That teamwork has been on display during the course of the office’s re-accreditation efforts, says Linn. Northwestern was first awarded the Association for the Accreditation of Human Research Protection Program’s (AAHRPP) accreditation in 2016. The University joined more than 230 global organizations to have earned AAHRPP accreditation, an honor reserved for those institutions that have designed extensive safeguards and a culture of ethical research conduct into their human research program.
“You’ll hear Nathalia say with some frequency that she wants the IRB Office to be one of the best places to work — and she does not limit that distinction to Northwestern,” says Piper Hawkins-Green, IRB compliance manager. “She takes the time to get to know each staff member, learn their gifts, and encourages them to grow, develop, and use their talents within the office. The result is that the staff feels valued and part of the solution.”
Northwestern’s IRB Office is charged with developing and directing the University’s Human Research Protection Program (HRPP). Many offices across the University’s research infrastructure make up Northwestern’s HRPP, but at its core is the IRB, whose primary mission is to protect the rights and welfare of human participants involved in research. In 2018, the IRB Office processed approximately 15,000 submissions, with more than 4000 active research projects being managed at any point in time. With about 70 percent of those projects related to biomedical disciplines and 30 percent related to the social sciences, the IRB Office maintains a strong footprint on both the Chicago and Evanston campuses.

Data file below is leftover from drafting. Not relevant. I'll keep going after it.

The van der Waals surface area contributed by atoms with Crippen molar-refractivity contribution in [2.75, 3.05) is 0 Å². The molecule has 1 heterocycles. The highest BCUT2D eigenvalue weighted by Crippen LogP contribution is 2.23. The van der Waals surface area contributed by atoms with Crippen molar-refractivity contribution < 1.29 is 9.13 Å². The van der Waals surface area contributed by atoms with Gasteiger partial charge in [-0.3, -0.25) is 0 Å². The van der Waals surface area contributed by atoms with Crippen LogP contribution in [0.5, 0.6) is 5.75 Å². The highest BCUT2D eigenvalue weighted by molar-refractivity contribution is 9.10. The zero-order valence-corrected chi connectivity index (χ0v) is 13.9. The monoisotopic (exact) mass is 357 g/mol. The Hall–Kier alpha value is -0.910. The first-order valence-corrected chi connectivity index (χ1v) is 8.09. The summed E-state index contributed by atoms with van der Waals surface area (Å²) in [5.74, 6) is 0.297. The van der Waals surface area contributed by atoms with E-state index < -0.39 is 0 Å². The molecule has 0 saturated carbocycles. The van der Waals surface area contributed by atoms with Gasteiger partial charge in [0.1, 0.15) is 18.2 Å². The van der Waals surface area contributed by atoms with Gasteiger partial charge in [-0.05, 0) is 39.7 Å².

“We are continuously interacting with research teams, not only for IRB submission processing, but the IRB Office maintains a robust post-approval monitoring program in which we work collaboratively with investigators, and this is coupled with multiple education and training engagements,” says Henry. “The IRB Office team members will often express that the mission of the IRB is easy to buy into because it involves not only protecting human participants who volunteer for research studies, but also working with our faculty and research staff to facilitate the ethical conduct of human research.”
From Lab to Leader
Henry’s career in science actually began in a research lab at Southern Illinois University, where she earned a master’s degree in molecular biology, biochemistry, and microbiology.
In an effort to be closer to the point where patients actively benefit from her work, Henry transitioned to a role at Pharmacia, a pharmaceutical company based in Skokie, Illinois. After Pfizer purchased the company in 2003, Henry used the knowledge she gained about working with IRBs to pursue a position at Northwestern. The move marked the beginning of what is now almost 16 consecutive years working in partnership with Northwestern Medicine (she spent seven years at Northwestern Memorial Hospital and four years at what is today the Shirley Ryan AbilityLab).